Diagnosis Code M71.13
Information for Patients
A bursa is a small, fluid-filled sac that acts as a cushion between a bone and other moving parts, such as muscles, tendons, or skin. Bursitis occurs when a bursa becomes inflamed. People get bursitis by overusing a joint. It can also be caused by an injury. It usually occurs at the knee or elbow. Kneeling or leaning your elbows on a hard surface for a long time can make bursitis start. Doing the same kinds of movements every day or putting stress on joints increases your risk.
Symptoms of bursitis include pain and swelling. Your doctor will diagnose bursitis with a physical exam and tests such as x-rays and MRIs. He or she may also take fluid from the swollen area to be sure the problem isn't an infection.
Treatment of bursitis includes rest, pain medicines, or ice. If there is no improvement, your doctor may inject a drug into the area around the swollen bursa. If the joint still does not improve after 6 to 12 months, you may need surgery to repair damage and relieve pressure on the bursa.
NIH: National Institute of Arthritis and Musculoskeletal and Skin Diseases
- Bursitis (Medical Encyclopedia)
- Bursitis of the heel (Medical Encyclopedia)
- Trochanteric bursitis (Medical Encyclopedia)
- What Are Bursitis and Tendinitis? - NIH - Easy-to-Read (National Institute of Arthritis and Musculoskeletal and Skin Diseases)
Also called: Communicable diseases
Infectious diseases kill more people worldwide than any other single cause. Infectious diseases are caused by germs. Germs are tiny living things that are found everywhere - in air, soil and water. You can get infected by touching, eating, drinking or breathing something that contains a germ. Germs can also spread through animal and insect bites, kissing and sexual contact. Vaccines, proper hand washing and medicines can help prevent infections.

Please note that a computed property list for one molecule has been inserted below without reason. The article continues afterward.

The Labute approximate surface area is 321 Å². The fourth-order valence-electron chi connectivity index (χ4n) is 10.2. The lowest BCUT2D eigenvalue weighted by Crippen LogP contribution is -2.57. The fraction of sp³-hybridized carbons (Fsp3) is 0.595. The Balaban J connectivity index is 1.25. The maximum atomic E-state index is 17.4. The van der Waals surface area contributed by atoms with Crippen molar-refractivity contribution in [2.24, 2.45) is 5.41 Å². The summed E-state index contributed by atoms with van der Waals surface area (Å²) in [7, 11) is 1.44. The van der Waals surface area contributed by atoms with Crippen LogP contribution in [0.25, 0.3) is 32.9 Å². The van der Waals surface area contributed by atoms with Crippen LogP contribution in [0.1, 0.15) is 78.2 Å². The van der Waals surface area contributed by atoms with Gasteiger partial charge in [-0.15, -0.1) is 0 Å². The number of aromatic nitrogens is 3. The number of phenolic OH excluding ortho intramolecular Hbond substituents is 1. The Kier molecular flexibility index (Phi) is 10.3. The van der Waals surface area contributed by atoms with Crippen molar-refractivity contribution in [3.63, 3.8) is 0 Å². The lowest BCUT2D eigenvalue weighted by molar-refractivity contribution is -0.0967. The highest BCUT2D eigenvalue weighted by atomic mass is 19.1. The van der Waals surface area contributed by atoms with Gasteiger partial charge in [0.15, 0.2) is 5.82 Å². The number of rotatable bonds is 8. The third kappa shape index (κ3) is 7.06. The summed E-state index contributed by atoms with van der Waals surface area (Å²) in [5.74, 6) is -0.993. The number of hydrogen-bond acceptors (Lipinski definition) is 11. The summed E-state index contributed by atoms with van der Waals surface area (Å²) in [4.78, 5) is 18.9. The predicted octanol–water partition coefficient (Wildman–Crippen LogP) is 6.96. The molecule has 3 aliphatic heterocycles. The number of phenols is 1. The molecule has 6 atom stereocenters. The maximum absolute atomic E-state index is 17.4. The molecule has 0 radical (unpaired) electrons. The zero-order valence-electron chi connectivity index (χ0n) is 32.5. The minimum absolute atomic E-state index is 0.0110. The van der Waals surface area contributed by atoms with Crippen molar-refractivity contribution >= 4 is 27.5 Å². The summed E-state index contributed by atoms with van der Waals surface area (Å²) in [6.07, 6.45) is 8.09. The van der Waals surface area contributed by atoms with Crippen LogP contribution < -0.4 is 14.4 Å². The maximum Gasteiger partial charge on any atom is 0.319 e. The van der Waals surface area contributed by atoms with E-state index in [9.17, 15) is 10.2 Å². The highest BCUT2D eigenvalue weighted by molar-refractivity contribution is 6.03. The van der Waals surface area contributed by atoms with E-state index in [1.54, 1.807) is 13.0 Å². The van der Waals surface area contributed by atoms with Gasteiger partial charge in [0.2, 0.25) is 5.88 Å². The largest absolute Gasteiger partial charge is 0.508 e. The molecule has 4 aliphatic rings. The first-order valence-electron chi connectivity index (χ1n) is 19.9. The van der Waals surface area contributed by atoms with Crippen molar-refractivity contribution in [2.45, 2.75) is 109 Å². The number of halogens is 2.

There are four main kinds of germs:
- Bacteria - one-celled germs that multiply quickly and may release chemicals which can make you sick
- Viruses - capsules that contain genetic material, and use your own cells to multiply
- Fungi - primitive plants, like mushrooms or mildew
- Protozoa - one-celled animals that use other living things for food and a place to live
NIH: National Institute of Allergy and Infectious Diseases
Wrist Injuries and Disorders
Your wrist is made up of eight small bones known as carpals. They support a tube that runs through your wrist. That tube, called the carpal tunnel, has tendons and a nerve inside. It is covered by a ligament, which holds it in place.
Wrist pain is common. Repetitive motion can damage your wrist. Everyday activities like typing, racquet sports or sewing can cause pain, or even carpal tunnel syndrome. Wrist pain with bruising and swelling can be a sign of injury. The signs of a possible fracture include misshapen joints and inability to move your wrist. Some wrist fractures are a result of osteoporosis.
Other common causes of pain are
- Sprains and strains
- Gout and pseudogout
- Colles wrist fracture - aftercare (Medical Encyclopedia)
- De Quervain tendinitis (Medical Encyclopedia)
- Wrist arthroscopy (Medical Encyclopedia)
- Wrist pain (Medical Encyclopedia)
- Wrist sprain - aftercare (Medical Encyclopedia)